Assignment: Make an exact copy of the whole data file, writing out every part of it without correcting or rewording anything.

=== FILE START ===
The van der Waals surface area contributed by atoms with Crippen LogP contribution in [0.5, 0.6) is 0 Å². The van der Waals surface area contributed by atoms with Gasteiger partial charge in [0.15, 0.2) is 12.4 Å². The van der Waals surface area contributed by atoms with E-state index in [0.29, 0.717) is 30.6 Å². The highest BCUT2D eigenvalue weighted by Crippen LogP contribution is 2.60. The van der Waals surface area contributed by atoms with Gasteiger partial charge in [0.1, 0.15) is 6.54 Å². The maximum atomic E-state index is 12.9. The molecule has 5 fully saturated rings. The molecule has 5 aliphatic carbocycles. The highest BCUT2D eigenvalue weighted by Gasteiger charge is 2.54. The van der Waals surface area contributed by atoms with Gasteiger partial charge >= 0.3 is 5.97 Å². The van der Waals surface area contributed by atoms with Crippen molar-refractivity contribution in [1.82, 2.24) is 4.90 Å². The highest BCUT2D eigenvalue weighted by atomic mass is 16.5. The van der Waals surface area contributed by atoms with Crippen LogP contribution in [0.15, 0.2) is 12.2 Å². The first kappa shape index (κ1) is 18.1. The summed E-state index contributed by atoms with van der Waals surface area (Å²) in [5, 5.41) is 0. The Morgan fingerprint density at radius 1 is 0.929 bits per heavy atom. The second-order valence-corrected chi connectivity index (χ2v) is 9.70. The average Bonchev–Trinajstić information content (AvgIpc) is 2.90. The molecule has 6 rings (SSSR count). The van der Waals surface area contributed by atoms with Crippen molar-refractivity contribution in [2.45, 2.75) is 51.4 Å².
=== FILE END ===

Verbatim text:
The van der Waals surface area contributed by atoms with Crippen LogP contribution in [0.5, 0.6) is 0 Å². The van der Waals surface area contributed by atoms with Gasteiger partial charge in [0.15, 0.2) is 12.4 Å². The van der Waals surface area contributed by atoms with E-state index in [0.29, 0.717) is 30.6 Å². The highest BCUT2D eigenvalue weighted by Crippen LogP contribution is 2.60. The van der Waals surface area contributed by atoms with Gasteiger partial charge in [0.1, 0.15) is 6.54 Å². The maximum atomic E-state index is 12.9. The molecule has 5 fully saturated rings. The molecule has 5 aliphatic carbocycles. The highest BCUT2D eigenvalue weighted by Gasteiger charge is 2.54. The van der Waals surface area contributed by atoms with Gasteiger partial charge >= 0.3 is 5.97 Å². The van der Waals surface area contributed by atoms with Crippen molar-refractivity contribution in [1.82, 2.24) is 4.90 Å². The highest BCUT2D eigenvalue weighted by atomic mass is 16.5. The van der Waals surface area contributed by atoms with Crippen LogP contribution in [0.15, 0.2) is 12.2 Å². The first kappa shape index (κ1) is 18.1. The summed E-state index contributed by atoms with van der Waals surface area (Å²) in [5, 5.41) is 0. The Morgan fingerprint density at radius 1 is 0.929 bits per heavy atom. The second-order valence-corrected chi connectivity index (χ2v) is 9.70. The average Bonchev–Trinajstić information content (AvgIpc) is 2.90. The molecule has 6 rings (SSSR count). The van der Waals surface area contributed by atoms with Crippen molar-refractivity contribution in [2.45, 2.75) is 51.4 Å².